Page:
For the majority of us, today is the same as yesterday. We look in the mirror, we have glimpses of hope, however the reality is, today will remain the same as yesterday, and the day before.
Most of us stay in jobs we may not love, wondering when it will change. Most of us go home and watch TV, complaining about the day at work. Most students, business grads and MBAs walk out into the world full of enthusiasm and confidence. However, there is a major problem with enthusiasm and confidence. It’s actually not very useful. Nothing changes, at least, not as a result of your actions. Why? For change to happen, we need to be brave. We need to make a sacrifice.
Bravery is simply the willingness to lose at something or to fail.
We do not talk about bravery in school. We talk about what is at stake and how to protect it. How to get a job, how to adopt the status quo. We then focus on moving up the ladder, playing it safe and then getting a better job. We ignore the discussion of taking a leap when there are no guarantees and we never talk about the value of failure or of smart risk.
Can you remember the last time you took a chance on something that didn’t match your own interpretation of safety and security. Remember the last time you went the ‘wrong’ way to work? Acted the ‘wrong’ way during a business meeting? Started a new project, created a blog. Perhaps that is too risky, something un-expected may happen? Better not.
So we play it safe, we live today, like we did yesterday.
What if today was the day that you decided to create something unexpected, start something, share an idea that you have kept to yourself for too long. What if today we decided to innovate our life? How would you design it? What would emerge, what would change and most importantly, where could that take you tomorrow?
“For every negative, there’s a positive. It’s in everything. How you deal with life, outlook, how much energy you put into achieving something. That’s why I detest entitlement. Anything that’s worthwhile is going to call for some sacrifice. Nothing worthwhile will come to you without a price. People think in sports, you have different rules. You really don’t. It’s whatever motivates you.”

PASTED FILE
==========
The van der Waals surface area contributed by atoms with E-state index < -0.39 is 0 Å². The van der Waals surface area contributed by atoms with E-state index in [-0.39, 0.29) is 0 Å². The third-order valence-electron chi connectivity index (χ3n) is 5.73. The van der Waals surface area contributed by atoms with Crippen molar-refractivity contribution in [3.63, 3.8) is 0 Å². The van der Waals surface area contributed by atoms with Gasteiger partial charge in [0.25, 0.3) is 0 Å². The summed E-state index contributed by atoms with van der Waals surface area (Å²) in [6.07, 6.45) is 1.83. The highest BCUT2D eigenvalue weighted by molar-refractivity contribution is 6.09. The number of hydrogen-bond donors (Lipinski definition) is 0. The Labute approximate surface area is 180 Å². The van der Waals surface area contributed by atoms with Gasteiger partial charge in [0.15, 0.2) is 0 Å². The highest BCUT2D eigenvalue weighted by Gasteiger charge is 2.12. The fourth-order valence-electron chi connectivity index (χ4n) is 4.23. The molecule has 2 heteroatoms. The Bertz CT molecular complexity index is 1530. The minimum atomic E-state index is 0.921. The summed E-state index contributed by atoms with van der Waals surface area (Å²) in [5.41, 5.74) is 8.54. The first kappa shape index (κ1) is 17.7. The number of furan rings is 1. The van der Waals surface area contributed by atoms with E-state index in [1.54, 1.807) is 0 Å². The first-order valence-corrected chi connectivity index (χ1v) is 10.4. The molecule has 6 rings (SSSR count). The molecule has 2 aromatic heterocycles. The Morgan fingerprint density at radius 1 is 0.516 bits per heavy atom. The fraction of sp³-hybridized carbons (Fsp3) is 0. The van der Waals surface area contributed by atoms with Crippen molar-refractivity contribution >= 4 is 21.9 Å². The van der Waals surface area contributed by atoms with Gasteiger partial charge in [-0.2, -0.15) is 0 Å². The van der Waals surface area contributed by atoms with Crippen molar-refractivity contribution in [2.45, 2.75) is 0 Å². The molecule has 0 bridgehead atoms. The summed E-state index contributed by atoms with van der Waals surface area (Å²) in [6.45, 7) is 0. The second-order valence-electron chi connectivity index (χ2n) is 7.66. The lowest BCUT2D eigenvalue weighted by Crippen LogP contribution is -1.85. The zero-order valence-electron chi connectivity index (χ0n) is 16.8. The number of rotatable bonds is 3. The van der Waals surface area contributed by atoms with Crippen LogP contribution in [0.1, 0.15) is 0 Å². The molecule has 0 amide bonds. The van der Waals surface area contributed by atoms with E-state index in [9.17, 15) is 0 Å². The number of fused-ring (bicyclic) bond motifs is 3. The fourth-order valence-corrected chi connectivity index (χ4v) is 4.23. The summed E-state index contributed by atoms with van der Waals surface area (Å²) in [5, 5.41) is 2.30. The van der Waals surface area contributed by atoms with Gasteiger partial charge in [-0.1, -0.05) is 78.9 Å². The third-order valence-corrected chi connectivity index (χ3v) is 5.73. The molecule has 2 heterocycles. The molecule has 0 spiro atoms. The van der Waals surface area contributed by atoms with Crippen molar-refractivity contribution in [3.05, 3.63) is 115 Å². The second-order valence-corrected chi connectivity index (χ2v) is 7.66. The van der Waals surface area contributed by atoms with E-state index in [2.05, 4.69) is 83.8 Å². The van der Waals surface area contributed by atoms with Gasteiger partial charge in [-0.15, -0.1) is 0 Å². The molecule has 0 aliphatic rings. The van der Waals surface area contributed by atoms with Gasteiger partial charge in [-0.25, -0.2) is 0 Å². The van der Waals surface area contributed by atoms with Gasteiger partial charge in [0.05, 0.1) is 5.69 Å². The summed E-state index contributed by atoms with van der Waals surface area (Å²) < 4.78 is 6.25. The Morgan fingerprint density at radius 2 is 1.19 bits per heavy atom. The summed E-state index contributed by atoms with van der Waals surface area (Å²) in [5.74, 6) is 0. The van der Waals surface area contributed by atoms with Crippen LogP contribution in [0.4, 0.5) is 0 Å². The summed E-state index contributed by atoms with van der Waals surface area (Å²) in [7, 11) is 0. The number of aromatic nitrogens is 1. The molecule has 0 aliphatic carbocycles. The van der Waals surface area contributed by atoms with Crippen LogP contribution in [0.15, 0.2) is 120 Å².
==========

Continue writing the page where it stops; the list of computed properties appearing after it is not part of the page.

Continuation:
Open your mind to failure. Considering you will fail when you take on the challenge of bringing something new into the world, we may as well get used to it and most importantly, learn from it. Diego Rodriguez talk about Failure sucks, but instructs. Might be worth repeating when you look in the mirror tomorrow morning.
The reality is, “you only learn when things start breaking“
Diego Rodriguez has created a list of twenty innovation principles. If you feel stuck, then start here. You will find your path… or it will find you. You just need to be in the right frame of mind to take it.
- 1: Experience the world instead of talking about experiencing the world
- 2: See and hear with the mind of a child
- 3: Always ask: “How do we want people to feel after they experience this?”
- 4: Prototype as if you are right. Listen as if you are wrong.
- 5: Anything can be prototyped. You can prototype with anything.
- 6: Live life at the intersection
- 7: Develop a taste for the many flavors of innovation
- 8: Most new ideas aren’t
- 9: Killing good ideas is a good idea
- 10: Baby steps often lead to big leaps
- 11: Everyone needs time to innovate
- 12: Instead of managing, try cultivating
- 13: Do everything right, and you’ll still fail
- 14: Failure sucks, but instructs
- 15: Celebrate errors of commission. Stamp out errors of omission.
- 16: Grok the gestalt of teams
- 17. It’s not the years, it’s the mileage
- 18: Learn to orbit the hairball
- 19: Have a point of view
- 20: Be remarkable
Article By Ben Rennie